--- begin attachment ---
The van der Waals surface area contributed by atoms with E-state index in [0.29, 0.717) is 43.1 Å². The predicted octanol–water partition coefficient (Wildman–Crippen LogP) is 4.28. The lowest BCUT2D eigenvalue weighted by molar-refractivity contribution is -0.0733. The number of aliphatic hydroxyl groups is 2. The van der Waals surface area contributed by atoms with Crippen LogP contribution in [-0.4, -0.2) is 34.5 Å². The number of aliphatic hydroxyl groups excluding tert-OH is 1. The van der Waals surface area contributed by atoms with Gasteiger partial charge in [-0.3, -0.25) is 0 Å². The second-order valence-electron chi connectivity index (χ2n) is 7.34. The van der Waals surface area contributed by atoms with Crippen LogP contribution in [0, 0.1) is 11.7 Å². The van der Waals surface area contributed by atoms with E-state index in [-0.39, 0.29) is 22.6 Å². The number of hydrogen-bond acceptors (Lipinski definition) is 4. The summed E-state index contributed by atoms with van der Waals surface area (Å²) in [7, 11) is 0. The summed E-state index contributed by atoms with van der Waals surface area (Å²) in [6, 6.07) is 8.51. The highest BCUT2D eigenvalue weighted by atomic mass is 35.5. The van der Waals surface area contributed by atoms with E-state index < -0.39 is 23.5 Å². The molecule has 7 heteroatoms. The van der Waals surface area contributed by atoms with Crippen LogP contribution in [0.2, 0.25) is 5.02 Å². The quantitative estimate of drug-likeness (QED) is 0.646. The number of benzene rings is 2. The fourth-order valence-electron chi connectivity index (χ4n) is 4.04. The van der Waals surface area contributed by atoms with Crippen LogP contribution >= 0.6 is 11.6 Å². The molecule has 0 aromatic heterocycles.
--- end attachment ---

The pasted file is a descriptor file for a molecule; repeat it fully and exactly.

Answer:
The van der Waals surface area contributed by atoms with E-state index in [0.29, 0.717) is 43.1 Å². The predicted octanol–water partition coefficient (Wildman–Crippen LogP) is 4.28. The lowest BCUT2D eigenvalue weighted by molar-refractivity contribution is -0.0733. The number of aliphatic hydroxyl groups is 2. The van der Waals surface area contributed by atoms with Crippen LogP contribution in [-0.4, -0.2) is 34.5 Å². The number of aliphatic hydroxyl groups excluding tert-OH is 1. The van der Waals surface area contributed by atoms with Gasteiger partial charge in [-0.3, -0.25) is 0 Å². The second-order valence-electron chi connectivity index (χ2n) is 7.34. The van der Waals surface area contributed by atoms with Crippen LogP contribution in [0, 0.1) is 11.7 Å². The van der Waals surface area contributed by atoms with E-state index in [-0.39, 0.29) is 22.6 Å². The number of hydrogen-bond acceptors (Lipinski definition) is 4. The summed E-state index contributed by atoms with van der Waals surface area (Å²) in [7, 11) is 0. The summed E-state index contributed by atoms with van der Waals surface area (Å²) in [6, 6.07) is 8.51. The highest BCUT2D eigenvalue weighted by atomic mass is 35.5. The van der Waals surface area contributed by atoms with E-state index < -0.39 is 23.5 Å². The molecule has 7 heteroatoms. The van der Waals surface area contributed by atoms with Crippen LogP contribution in [0.2, 0.25) is 5.02 Å². The quantitative estimate of drug-likeness (QED) is 0.646. The number of benzene rings is 2. The fourth-order valence-electron chi connectivity index (χ4n) is 4.04. The van der Waals surface area contributed by atoms with Crippen LogP contribution >= 0.6 is 11.6 Å². The molecule has 0 aromatic heterocycles.